What we seem to have with the hormone diet is a decently laid out plan that works well for general health, even if the reason it says it works isn’t really supported by science. So…does that mean it’s recommended or not?

Is a Hormone Diet The Right Choice For Me?

Diet

While we don’t have any conclusive trials on the effectiveness of the hormone diet, we do have a lot of data to support the lifestyle alterations it promotes.

Aside from the obvious implications of eating more fruits and vegetables, cutting out junk foods, and increasing our daily activity, there are also more complex benefits to these changes specific to women’s issues.

We know that menopause can cause a lot of negative, potentially dangerous physiological changes in the body and that regular physical exercise can help blunt the likelihood of those problems from occurring.

Moreover, the summation of the dietary advice in these books looks a lot like the Mediterranean diet — high amounts of fruit, vegetables, fiber, and good fats. Studies have consistently shown the Mediterranean diet as highly beneficial in preventing and reversing menopause-related obesity, as well as promoting reductions in the risk of menopausal co-morbidities such as heart disease.

The overall hypothesis seems to be flawed, but that doesn’t mean you won’t benefit from the principles laid out by Turner, Gottfried, and others. There’s nothing inherently dangerous about the approach, and I think there’s a lot of value in the structure’s three main phases.

Irrespective of hormonal influence, the science is clear that a wide array of foods can cause biochemical reactions which make people feel ill. A gluten intolerance, for example, can make people feel terrible — even if the intolerance isn’t as severe as something like Celiac disease. These intolerances often cause symptoms many people mistake as having a hormonal influence.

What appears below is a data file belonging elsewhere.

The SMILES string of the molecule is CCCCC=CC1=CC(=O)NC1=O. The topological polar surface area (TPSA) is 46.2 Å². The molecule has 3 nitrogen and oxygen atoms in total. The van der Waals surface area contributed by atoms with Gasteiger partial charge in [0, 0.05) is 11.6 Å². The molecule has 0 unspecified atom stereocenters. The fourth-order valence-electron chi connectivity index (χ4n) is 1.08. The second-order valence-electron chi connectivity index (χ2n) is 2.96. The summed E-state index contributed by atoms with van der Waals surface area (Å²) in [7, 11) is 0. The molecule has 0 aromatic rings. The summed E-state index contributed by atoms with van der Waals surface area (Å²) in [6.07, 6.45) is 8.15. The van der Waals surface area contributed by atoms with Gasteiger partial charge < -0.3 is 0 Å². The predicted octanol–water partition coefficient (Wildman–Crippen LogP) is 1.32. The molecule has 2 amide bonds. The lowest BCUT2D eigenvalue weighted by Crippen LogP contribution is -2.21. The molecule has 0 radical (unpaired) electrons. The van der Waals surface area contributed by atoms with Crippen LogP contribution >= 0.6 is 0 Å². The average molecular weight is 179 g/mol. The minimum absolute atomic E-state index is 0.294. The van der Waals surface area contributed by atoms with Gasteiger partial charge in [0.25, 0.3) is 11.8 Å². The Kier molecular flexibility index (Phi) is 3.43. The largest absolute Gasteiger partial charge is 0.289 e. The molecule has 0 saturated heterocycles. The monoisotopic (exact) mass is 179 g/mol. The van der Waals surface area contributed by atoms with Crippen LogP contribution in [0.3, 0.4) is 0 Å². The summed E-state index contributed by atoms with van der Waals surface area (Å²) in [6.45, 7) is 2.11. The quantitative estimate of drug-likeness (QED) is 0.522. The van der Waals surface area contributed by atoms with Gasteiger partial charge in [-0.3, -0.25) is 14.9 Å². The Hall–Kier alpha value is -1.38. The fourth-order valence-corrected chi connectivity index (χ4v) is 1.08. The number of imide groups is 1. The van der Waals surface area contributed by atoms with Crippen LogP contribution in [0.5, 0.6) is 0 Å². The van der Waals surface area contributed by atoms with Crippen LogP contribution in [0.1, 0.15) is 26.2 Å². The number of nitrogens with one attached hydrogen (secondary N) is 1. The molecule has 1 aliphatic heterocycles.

Furthermore, the perils of high amounts of refined sugars are clearly documented to be the leading cause of type 2 diabetes — the cessation of which has been found to completely reverse the disease. The same can be said for eliminating alcohol, trans fats, and artificial nitrates. These are known carcinogens implicated in an array of co-morbidities, many of which menopausal women are at increased risk for.

I was also particularly pleased to see the hormone diet’s focus on strength training. While society is much more aware of the benefits now, many of these diet books were ahead of their time with their recommendations for weight-bearing exercise.

Weight training is hugely beneficial to overall health, from preventing age-related diseases such as osteoporosis, sarcopenia (muscle wasting), and even dementia, to the reduction of the risk of cardiovascular disease, diabetes, and cancer.

Finally, the diet’s focus on the importance of mental well-being is the cherry on the cake. Many diet-related issues that have caused weight gain in the first place have a psychological origin, not to mention the very real impact poor mental health can have in manifesting as physical ailments. Beyond that, a woman’s period, and even more so the menopause, can be a hugely psychologically taxing time, and promoting the tools to deal with hormonal fluctuations — even if you aren’t physiologically tackling it — has to be commended.

All of the above considered, it’s no wonder people have seen a huge benefit from these types of diets. I can’t wholeheartedly recommend them based on their ability to control your hormones, but there’s no question that the majority of the advice given within them is underpinned by sound principles.

I do want to instill some sense of caution, however.

A Word Of Warning

As is the case with any diet, it’s not perfect and it’s not all positive. With no tangible evidence that people are actually altering their hormones with the dietary changes laid out in these books, there’s an inherent danger that someone might wish to supplement crucial medication for a hormone-focused diet.

The first line of defense for serious hormonal imbalances is almost always carefully prescribed and monitored medication. If you suspect you have a hormonal imbalance or a hormone-related problem, or you’re struggling a lot with the changes brought about by menopause, you should always seek help from your GP first to see what they can offer you.

Only consider yourself to have a hormonal problem after having actually gotten the appropriate tests and results back. Hormonal issues are a balancing act, and the most important element to treating them will be a combination of sound professional advice along with your vigilance in following it.